Violent Victimization by Race or Hispanic Origin, 2008–2021


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Note: Rates are per 1,000 persons age 12 or older. Estimates are based on 2-year moving averages centered on the most recent year (e.g., a 2008 estimate includes data for 2007 and 2008). Therefore, estimates may differ from previously published reports where only 1 year was used for annual rates, rather than 2-year rolling averages. See appendix table 1 for estimates and standard errors. 
aExcludes persons of Hispanic origin (e.g., “white” refers to non-Hispanic white persons and “black” refers to non-Hispanic black persons).
bIncludes persons who identified as Asian only or as Native Hawaiian or Other Pacific Islander (NHOPI) only. Categories are not shown separately due to small numbers of sample cases.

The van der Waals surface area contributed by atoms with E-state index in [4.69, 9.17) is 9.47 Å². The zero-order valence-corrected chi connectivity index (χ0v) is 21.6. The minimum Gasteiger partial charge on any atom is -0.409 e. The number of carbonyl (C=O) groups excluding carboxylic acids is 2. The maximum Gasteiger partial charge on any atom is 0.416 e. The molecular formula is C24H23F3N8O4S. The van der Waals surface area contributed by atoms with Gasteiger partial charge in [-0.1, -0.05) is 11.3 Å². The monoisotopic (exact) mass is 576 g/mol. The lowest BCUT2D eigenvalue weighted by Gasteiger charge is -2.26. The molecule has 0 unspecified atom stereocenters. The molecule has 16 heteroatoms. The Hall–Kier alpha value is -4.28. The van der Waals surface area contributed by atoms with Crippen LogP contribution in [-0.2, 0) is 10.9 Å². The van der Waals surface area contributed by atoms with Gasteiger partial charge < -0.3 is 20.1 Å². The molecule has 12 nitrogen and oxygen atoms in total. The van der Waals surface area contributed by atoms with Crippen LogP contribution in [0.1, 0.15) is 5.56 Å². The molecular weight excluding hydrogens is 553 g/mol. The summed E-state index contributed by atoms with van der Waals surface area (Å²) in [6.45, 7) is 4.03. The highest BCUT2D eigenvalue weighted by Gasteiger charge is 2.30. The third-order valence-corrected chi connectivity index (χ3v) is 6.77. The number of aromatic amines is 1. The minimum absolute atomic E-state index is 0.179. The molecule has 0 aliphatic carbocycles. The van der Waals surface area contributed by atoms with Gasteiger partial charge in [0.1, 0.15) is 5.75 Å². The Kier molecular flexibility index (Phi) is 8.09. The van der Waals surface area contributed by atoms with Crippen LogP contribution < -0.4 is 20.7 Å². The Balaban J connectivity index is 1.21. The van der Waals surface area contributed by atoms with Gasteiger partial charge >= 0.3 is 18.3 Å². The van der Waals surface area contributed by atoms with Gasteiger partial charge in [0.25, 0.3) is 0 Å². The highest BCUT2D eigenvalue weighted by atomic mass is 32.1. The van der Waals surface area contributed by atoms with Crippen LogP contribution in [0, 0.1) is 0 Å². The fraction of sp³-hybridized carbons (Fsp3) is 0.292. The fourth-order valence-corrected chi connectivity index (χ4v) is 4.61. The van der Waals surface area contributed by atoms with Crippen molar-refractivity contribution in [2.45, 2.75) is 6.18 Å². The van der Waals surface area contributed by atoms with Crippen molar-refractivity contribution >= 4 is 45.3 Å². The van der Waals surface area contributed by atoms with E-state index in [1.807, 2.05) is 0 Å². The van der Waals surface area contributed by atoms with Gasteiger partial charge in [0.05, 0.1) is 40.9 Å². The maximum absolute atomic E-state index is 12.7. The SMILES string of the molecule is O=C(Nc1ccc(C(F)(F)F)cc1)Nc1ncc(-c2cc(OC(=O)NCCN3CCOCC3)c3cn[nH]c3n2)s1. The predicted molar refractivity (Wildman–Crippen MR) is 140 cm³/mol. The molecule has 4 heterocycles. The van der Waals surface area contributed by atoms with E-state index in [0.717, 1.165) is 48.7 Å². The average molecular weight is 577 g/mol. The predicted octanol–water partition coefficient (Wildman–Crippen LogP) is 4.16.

cIncludes persons who identified as American Indian or Alaska Native or persons of two or more races. Categories are not shown separately due to small numbers of sample cases.
Source: Bureau of Justice Statistics, National Crime Victimization Survey, 2008–2021.    

During the 5-year aggregate period of 2017–21, white persons (19.8 victimizations per 1,000 persons age 12 or older) experienced a higher rate of violent victimization than the rate for Asian, Native Hawaiian, or Other Pacific Islander persons (9.8 per 1,000) (table 1). This pattern held across all types of violent crime. The rate of robbery victimization for black (2.8 per 1,000) and Hispanic persons (2.5 per 1,000) was higher than for white persons (1.6 per 1,000), but the rate of simple assault was higher for white persons (13.3 per 1,000) than black (11.3 per 1,000) or Hispanic (10.6 per 1,000) persons. 

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